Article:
Lessons from Living Abroad – Overcoming Cultural Differences in the Workplace

In the months leading up to a move to Spain, I thought the cultural immersion would be seamless, a walk in “el parque.”

Boy, was I wrong.

No matter how seasoned of a traveler you may be, the realities of living abroad can be jarring. In the United States, life is driven by business. Conversely, in Spain, leisurely living is a higher priority. The city essentially shuts down between the hours of 2:00 p.m. to 5:30 p.m. for “siesta,” or a daily period of rest. Planning on scheduling a client meeting over a meal? You may want to think twice about that. In Spain, mealtimes are usually a time for spending time with friends and family, while business is typically conducted in an office setting.

In the workplace, it is imperative to be conscious of cultural differences, such as those I learned about while living in Spain. Here at Bliss, many teams work with international clients and contacts on a daily basis. While interacting with foreign clients, it is important to keep cultural considerations top-of-mind:

  1. Timing is everything when it comes to understanding different approaches to work.   Not all countries abide by the 24/7 business culture that characterizes the corporate culture of myriad U.S. firms. In some countries, such as France, national law dictates a 35-hour work week. In certain industries, including high-tech and consulting, union agreements require an obligation to disconnect communications tools after a certain hour. Understanding the cultural attitude toward daily work hours in a country before engaging with a client may prevent misunderstandings in future engagements.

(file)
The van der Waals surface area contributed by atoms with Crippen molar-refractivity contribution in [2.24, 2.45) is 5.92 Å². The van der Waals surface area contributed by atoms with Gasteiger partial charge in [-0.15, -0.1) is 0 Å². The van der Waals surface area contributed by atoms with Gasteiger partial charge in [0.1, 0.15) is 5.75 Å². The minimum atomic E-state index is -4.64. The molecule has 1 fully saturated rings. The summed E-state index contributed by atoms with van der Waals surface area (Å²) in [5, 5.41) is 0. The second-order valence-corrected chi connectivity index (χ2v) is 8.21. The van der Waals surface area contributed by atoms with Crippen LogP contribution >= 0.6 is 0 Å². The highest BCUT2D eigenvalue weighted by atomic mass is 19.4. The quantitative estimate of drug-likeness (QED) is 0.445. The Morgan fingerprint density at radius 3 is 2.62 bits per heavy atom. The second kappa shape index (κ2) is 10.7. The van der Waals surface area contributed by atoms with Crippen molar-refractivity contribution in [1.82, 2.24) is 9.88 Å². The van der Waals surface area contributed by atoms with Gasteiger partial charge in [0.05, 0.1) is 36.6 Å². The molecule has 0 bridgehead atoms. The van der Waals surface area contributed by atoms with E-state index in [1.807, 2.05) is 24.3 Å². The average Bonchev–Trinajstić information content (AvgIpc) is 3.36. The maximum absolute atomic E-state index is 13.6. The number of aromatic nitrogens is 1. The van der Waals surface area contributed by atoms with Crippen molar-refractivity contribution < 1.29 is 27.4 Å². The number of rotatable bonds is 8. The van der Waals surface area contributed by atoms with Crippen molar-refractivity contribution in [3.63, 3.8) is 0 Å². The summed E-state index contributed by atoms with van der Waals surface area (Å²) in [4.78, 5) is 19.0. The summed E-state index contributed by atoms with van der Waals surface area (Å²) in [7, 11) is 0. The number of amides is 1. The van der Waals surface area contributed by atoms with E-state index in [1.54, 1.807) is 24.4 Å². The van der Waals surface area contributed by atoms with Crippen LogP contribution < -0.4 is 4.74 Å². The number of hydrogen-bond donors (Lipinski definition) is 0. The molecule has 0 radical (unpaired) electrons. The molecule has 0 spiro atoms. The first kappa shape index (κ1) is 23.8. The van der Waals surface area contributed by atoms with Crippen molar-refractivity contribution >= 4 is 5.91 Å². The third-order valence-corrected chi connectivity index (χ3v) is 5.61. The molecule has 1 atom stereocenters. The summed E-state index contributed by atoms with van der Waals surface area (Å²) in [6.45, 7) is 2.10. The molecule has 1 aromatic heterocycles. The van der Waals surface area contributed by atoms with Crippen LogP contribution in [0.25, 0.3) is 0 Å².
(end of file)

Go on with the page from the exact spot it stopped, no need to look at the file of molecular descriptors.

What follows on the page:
2. Learn the linguistics. Language, both verbal and nonverbal, is crucial to the success of business ventures. In the U.S., conversation tends to be highly verbal and assertive, while other countries value a more reserved approach. Understand cultural conflicts on your team.  If it is impossible identify the foreign business partner’s style of communication beforehand, be an active listener in your initial client meeting. Pay close attention to context clues avoid casual language until you form a better understanding of how to most effectively communicate with your target audience.
  3. Cater to client culture, both literally and figuratively. Take the case of McDonald’s. In 2013, the fast food giant’s presence in India was lacking. Dominant religious beliefs in the country prohibit the consumption of beef (Hinduism) and pork (Islam), and McDonald’s menu simply didn’t cater to the market. To address this disconnect, McDonald’s opened two restaurants with exclusively vegetarian menus and sales soared. Looking at this through the lens of marketing and PR, not only being aware of your clients’ dietary restrictions—which can help mitigate a potentially awkward lunch meeting—but, more broadly, keeping up to speed on international clients’ cultural etiquette will show that your organization has respect for those who come from other backgrounds.

What other best practices or examples do you have when it comes to working with international clients? Share with us below.

Photo by Alexis Ganz.

Connect with Alexis:

Phone: 212.840.1661
Twitter: @AlexisGanzPR